on the throne, and bade the ministry do as they thought best, at the same time calling Newcastle a fool in the hearing of Harrington, and Harrington a rascal in the hearing of Newcastle. He was still as bellicose as ever, and Newcastle, who now aspired to succeed to Carteret's predominance, fell in with his views. Harrington, who was steadfast for peace, discovering that the pair were secretly thwarting him, resigned (7 Oct. 1746), and was succeeded by Chesterfield (Gent. Mag. 1745 pp. 246, 274, 357, 447, 496, 1746 p. 558; Wenck,ii. 191-205; Frederick the Great, Polit. Corresp. iv. passim; Coxe, Pelham, i. 242-8, 263, 281, 291; Marchmont Papers, i. 171-4, 182-6, 198). The suppression of the Jacobite insurrection (16 April 1746) enabled a few regiments to be sent to the Netherlands to co-operate with Prince Charles of Lorraine against the French under Marshal Saxe. The allies were defeated at Raucoux, near Liege, on 7 Oct. 1746, and at Lauffeld, near Maestricht on 2 July 1747; the French became eventually masters of the Netherlands, and began to menace Holland. In the East Indies also they had acquired a commanding position by the capture of Madras on 10 Sept. 1746. Lord Chesterfield, being opposed to the war, resigned his post of secretary of state for the northern department on 6 Feb. 1747-8, and was succeeded by Newcastle, the Duke of Bedford taking Newcastle's place as secretary of state for the southern department (Gent. Mag. 1746 p. 540, 1747 pp. 188, 315, 1748 pp. 91-3). The king's martial ardour was still unabated, and preparations for the defence of Holland were begun upon a vast scale. France, however, had already made informal overtures of peace in 1747 through Sir John Ligonier, who had been taken prisoner at the battle of Lauffeld, and, notwithstanding the king and Newcastle, the negotiation resulted in May 1748 in the signature of preliminaries for a treaty on the basis of the mutual restitution of all acquisitions made during the war. On this basis (with some exceptions) a definitive treaty of peace was concluded at Aix-la-Chapelle on 18 Oct. (N.S.) 1748. To this treaty Austria and Spain after some delay acceded (Wenck, ii. 310 et seq.; De Garden, iii. 366 et seq.) George's last effort on behalf of Austria was an attempt to procure the immediate election of the Archduke Joseph (then only in his tenth year) as king of the Romans. The intrigue was set on foot at Hanover, whither the king went attended by the Duke of Newcastle in April 1750, and was regarded with great pride by George, who, to Newcastle's intense mortification, claimed the exclusive credit of its initiation and conduct. Much money, chiefly English, was spent in bribing the electors by subsidies. The plan broke down, as the necessary unanimity of the electors was made impossible by the king of Prussia's refusal to concur.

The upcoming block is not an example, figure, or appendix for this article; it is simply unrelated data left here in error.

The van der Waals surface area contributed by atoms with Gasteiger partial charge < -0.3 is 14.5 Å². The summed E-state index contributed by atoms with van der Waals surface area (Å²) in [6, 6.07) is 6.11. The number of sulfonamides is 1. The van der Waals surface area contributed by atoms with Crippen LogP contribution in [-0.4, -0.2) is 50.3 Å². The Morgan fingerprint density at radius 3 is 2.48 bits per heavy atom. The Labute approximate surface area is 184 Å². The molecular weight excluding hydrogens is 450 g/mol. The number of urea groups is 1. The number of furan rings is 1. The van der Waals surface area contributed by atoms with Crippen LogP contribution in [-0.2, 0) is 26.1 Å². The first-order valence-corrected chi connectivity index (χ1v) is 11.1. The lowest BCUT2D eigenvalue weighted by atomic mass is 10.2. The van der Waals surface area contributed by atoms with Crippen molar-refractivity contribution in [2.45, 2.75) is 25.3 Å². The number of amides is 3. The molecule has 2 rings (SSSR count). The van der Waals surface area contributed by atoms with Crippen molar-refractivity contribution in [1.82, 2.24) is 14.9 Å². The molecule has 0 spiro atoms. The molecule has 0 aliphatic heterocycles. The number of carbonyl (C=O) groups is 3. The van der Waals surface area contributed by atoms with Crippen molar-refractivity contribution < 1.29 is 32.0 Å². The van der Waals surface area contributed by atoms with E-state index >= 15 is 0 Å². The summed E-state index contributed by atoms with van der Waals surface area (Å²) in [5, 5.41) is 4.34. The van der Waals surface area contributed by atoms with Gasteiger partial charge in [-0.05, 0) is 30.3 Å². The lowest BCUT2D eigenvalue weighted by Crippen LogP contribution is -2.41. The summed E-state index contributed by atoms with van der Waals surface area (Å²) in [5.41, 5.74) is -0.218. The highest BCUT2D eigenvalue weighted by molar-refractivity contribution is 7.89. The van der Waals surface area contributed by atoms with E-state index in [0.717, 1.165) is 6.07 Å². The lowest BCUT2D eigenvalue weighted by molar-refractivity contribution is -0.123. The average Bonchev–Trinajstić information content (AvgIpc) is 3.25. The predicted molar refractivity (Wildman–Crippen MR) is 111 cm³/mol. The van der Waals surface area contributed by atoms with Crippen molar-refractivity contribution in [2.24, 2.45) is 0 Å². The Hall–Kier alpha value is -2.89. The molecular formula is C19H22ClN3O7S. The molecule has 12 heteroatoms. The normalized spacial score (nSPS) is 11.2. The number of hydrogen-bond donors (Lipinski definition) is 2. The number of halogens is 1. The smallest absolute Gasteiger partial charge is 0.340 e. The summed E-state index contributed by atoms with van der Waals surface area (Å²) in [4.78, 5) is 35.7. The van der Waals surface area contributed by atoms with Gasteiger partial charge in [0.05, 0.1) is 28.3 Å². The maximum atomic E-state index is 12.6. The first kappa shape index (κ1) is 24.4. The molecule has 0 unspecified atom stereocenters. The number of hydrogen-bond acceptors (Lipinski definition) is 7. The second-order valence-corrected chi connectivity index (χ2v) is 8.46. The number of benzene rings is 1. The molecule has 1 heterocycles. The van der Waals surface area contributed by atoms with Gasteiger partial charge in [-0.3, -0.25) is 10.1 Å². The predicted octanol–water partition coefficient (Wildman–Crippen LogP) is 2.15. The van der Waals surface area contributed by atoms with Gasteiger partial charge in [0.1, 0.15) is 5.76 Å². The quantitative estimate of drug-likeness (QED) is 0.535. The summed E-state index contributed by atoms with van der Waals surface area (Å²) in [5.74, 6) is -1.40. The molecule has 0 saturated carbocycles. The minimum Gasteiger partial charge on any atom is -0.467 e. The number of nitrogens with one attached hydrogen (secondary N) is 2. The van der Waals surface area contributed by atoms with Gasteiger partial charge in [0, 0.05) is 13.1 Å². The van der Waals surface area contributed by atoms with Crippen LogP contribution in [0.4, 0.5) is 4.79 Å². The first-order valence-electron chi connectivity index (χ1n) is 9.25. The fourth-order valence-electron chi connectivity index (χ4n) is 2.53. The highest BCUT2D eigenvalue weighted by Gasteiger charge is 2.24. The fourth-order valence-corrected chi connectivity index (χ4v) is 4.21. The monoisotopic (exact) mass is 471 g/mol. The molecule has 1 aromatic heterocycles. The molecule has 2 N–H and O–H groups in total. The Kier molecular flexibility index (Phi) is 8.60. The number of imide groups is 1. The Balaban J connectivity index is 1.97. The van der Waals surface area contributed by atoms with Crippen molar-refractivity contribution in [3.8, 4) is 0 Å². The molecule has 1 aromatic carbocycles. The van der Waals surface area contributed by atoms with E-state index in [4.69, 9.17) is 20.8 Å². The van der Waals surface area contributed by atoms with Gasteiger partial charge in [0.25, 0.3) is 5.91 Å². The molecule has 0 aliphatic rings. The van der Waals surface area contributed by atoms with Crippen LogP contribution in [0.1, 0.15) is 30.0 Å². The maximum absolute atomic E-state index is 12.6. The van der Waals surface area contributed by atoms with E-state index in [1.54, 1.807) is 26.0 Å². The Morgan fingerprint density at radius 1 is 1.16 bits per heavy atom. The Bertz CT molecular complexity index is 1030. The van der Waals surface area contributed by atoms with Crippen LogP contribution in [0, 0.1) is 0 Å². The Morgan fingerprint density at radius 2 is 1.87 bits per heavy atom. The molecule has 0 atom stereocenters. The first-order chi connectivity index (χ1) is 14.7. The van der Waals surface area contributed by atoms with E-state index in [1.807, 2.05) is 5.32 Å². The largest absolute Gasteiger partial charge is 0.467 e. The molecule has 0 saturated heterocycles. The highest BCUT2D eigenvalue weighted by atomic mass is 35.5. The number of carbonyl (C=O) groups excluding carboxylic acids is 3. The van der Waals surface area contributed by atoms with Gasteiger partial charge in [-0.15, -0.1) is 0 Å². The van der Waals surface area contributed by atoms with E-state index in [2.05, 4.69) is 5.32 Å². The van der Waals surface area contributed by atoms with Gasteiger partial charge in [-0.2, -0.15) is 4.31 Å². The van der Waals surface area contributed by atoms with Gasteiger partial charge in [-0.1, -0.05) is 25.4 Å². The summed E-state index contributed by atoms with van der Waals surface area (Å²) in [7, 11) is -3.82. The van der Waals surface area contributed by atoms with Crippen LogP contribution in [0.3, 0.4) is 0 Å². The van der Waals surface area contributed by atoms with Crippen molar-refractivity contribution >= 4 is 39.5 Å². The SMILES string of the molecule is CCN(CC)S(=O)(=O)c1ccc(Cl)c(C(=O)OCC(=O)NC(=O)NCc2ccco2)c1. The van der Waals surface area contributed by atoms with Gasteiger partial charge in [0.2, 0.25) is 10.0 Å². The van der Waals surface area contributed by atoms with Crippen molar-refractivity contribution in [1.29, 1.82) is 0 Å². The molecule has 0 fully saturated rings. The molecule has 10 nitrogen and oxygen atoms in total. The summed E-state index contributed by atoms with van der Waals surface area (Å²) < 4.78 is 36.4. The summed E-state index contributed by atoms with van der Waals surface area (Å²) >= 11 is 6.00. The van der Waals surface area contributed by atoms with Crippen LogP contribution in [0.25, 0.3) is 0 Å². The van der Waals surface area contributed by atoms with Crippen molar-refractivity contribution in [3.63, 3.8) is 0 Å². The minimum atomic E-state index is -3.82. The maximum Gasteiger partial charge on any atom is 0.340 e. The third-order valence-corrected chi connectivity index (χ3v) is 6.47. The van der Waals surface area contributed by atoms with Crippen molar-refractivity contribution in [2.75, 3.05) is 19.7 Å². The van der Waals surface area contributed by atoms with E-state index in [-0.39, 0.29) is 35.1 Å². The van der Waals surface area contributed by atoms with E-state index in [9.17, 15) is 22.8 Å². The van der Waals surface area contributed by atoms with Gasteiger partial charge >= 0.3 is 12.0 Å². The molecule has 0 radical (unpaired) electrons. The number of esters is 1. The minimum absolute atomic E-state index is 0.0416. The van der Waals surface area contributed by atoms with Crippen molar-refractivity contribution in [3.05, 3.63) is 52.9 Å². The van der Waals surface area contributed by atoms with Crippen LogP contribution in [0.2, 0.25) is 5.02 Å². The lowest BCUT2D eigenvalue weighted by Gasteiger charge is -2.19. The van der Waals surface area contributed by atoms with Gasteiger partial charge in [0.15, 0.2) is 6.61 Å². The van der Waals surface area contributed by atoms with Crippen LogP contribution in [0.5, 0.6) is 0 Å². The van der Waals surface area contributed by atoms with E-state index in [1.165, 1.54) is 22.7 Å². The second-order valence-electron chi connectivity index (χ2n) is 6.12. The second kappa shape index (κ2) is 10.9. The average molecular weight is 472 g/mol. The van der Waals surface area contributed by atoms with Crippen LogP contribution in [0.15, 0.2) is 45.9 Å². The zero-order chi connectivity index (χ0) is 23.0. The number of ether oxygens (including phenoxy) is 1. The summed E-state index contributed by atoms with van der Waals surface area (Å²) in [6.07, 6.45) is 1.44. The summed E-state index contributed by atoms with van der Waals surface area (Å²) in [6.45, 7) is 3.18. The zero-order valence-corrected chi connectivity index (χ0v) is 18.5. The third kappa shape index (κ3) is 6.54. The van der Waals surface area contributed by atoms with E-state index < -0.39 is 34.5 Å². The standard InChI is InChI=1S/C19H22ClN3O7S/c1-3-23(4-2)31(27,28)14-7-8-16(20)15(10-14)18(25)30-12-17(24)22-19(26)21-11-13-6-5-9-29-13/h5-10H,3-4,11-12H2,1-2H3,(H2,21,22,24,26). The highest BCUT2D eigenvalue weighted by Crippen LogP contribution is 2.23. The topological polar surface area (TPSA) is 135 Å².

Meanwhile Newcastle had become exceedingly jealous of his co-secretary of state, the Duke of Bedford. The king refused to part with him, but was induced to dismiss his close friend, Lord Sandwich, first lord of the admiralty, whereupon Bedford resigned (13 June). Anson succeeded Sandwich, and Lord Holderness the Duke of Bedford (Coxe, Pelham, ii. 119, 136, 193 et seq., 225 et seq., 281; Walpole, Memoirs, i. 185-200; Bedford Corresp. ii. 81-90; Gent. Mag. 1751, pp. 140, 285). The death of the Prince of Wales (20 March 1750-1) had so weakened the opposition that the Pelhams soon became masters of the situation, and the king surrendered himself wholly to their guidance. A bill providing that if the king died during the minority of his grandson, the new Prince of Wales, the regency should be vested in a council of state, was introduced by royal message (26 April 1751), and, conceived in the interest of the Pelhams, and directed against the Duke of Cumberland, appears to have had the king's entire approval, and passed into law (22 May) (Parl. Hist. xiv. 930 et seq., 999 et seq., 1131 et seq.) The summer and autumn of 1752 were spent by the king in Hanover. He returned to England in November, and had to settle disputes in the household of the Prince of Wales [see under George III]. In the following years the English and French came into closer and more hostile contact in India and America. At home the death of Pelham (6 March 1754) reawakened the strife of factions. The king sighed on hearing of it, 'Now I shall have no more peace.' Newcastle became first lord of the treasury; but his administration, in which Sir Thomas Robinson was exposed to the joint attacks of Pitt and Fox, became discredited. The king, foreseeing the approach of a French war, hurried off to make matters safe in Hanover towards the end of April 1755, and promptly set on foot negotiations for two new subsidiary treaties. By the first, concluded 18 June (N.S.), the landgraf of Hesse-Cassel agreed to keep eight thousand horse and foot ready to march at two months' notice. The second (concluded 30 Sept. N.S.) renewed the defensive alliance of 1742 with Russia, and the czarina further engaged to menace Prussia by an army of fifty-five thousand horse and foot on the frontiers of Livonia and Lithuania for the next four years, and to regard an invasion of Hanover as a casus belli. As the treaties involved subsidies,the regents at home declined to ratify them, and they became the